Plutonium(IV) oxide

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Plutonium(IV) oxide
Unit cell, ball and stick model of plutonium(IV) oxide
IUPAC name
Plutonium(IV) oxide
Systematic IUPAC name
Plutonium(4+) oxide
Other names
Plutonium dioxide
12059-95-9 YesY
ChemSpider 10617028 N
Jmol 3D model Interactive image
Molar mass 276.00 g·mol−1
Appearance Dark yellow crystals
Density 11.5 g cm−3
Melting point 2,390 °C (4,330 °F; 2,660 K)
Boiling point 2,800 °C (5,070 °F; 3,070 K)
Fluorite (cubic), cF12
Fm3m, No. 225
Tetrahedral (O2−); cubic (PuIV)
Vapor pressure {{{value}}}
Except where otherwise noted, data are given for materials in their standard state (at 25 °C [77 °F], 100 kPa).
N verify (what is YesYN ?)
Infobox references

Plutonium(IV) oxide is the chemical compound with the formula PuO2. This high melting-point solid is a principal compound of plutonium. It can vary in color from yellow to olive green, depending on the particle size, temperature and method of production.[1]


PuO2 crystallizes in the fluorite motif, with the Pu4+ centers organized in a face-centered cubic array and oxide ions occupying tetrahedral holes.[2] PuO2 owes its utility as a nuclear fuel to the fact that vacancies in the octahedral holes allows room for fissile products. In nuclear fission, one atom of plutonium splits into two. The vacancy of the octahedral holes provides room for the new product and allows the PuO2 monolith to retain its structural integrity.[citation needed]


Plutonium dioxide is a stable ceramic material with an extremely low solubility in water and with a high melting point (2,390°C).[3]

Due to the radioactive alpha decay of plutonium, PuO2 is warm to the touch. As with all plutonium compounds, it is subject to control under the Nuclear Non-Proliferation Treaty.


Plutonium metal spontaneously oxidizes to PuO2 in an atmosphere of oxygen. Plutonium dioxide is mainly produced by calcination of plutonium(IV) oxalate, Pu(C2O4)2·6H2O, at 300 °C. Plutonium oxalate is obtained during the reprocessing of nuclear fuel.[citation needed] Plutonium dioxide can also be recovered from molten-salt breeder reactors by adding sodium carbonate to the fuel salt after any remaining uranium is removed from the salt as its hexafluoride.


A pellet of PuO2 glows from the decay of isotope plutonium-238 it contains

PuO2, along with UO2, is used in MOX fuels for nuclear reactors. Plutonium-238 dioxide is used as fuel for several deep-space spacecraft such as the 'New Horizons' Pluto probe as well as in the Curiosity rover on Mars. The isotope decays by emitting α-particles which then generate heat (see radioisotope thermoelectric generator). There have been concerns that an accidental orbital earth re-entry might lead to the break-up and/or burn-up of a spacecraft, resulting in the dispersal of the plutonium, either over a large tract of the planetary surface or within the upper atmosphere.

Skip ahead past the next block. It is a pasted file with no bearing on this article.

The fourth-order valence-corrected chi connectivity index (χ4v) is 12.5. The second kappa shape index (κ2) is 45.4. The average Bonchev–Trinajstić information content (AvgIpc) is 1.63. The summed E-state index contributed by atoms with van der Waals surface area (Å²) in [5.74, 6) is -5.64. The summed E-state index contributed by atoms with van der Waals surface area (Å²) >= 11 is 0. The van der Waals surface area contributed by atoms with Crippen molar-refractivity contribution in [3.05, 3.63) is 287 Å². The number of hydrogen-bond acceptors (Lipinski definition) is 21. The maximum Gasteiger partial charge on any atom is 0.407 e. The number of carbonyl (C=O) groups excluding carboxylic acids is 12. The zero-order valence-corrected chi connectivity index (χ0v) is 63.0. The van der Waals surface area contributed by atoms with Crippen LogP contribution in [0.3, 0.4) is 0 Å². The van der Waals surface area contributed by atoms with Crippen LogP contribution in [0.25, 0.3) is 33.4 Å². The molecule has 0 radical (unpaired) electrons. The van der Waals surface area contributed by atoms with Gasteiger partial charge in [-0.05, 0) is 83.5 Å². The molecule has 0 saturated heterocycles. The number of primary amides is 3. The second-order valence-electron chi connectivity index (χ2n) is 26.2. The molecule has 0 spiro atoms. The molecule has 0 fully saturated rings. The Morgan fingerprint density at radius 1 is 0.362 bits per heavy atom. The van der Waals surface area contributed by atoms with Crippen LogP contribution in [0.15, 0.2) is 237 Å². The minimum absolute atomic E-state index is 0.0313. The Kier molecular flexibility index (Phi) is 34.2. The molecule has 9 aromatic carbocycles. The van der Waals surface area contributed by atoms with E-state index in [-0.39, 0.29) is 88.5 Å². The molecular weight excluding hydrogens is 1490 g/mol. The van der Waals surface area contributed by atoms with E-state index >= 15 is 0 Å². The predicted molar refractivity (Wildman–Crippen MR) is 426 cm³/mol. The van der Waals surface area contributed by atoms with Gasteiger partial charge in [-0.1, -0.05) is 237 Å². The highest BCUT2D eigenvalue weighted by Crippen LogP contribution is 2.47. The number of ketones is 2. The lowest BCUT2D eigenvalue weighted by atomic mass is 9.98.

Physicist Peter Zimmerman, following up a suggestion by Ted Taylor, demonstrated that a low-yield (1-kiloton) nuclear weapon could be made relatively easily from plutonium oxide.[4]


The behavior of plutonium oxide in the body varies with the way in which it is taken. Since it is insoluble, when ingested, a very large percentage of it will be eliminated from the body quite rapidly in body wastes.[5] In particulate form, plutonium oxide at a particle size less than 10 micrometers (0.01 mm)[3] is toxic if inhaled, due to its alpha-emission.[6]

See also


  1. "Nitric acid processing". Los Alamos Laboratory. 
  2. Greenwood, Norman N.; Earnshaw, Alan (1984). Chemistry of the Elements. Oxford: Pergamon Press. p. 1471. ISBN 0-08-022057-6. 
  3. 3.0 3.1 World Nuclear Society, Plutonium (accessed Nov 29 2013)
  4. Michael Singer, David Weir, and Barbara Newman Canfield (Nov 26, 1979). "Nuclear Nightmare: America's Worst Fear Come True". New York Magazine. 
  5. United States Nuclear Regulatory Commission, Fact sheet on plutonium (accessed Nov 29 2013)
  6. "Toxicological Profile For Plutonium" (PDF). U.S. Department of Health and Human Services. 2007-09-27. Retrieved 2009-04-23. 

External links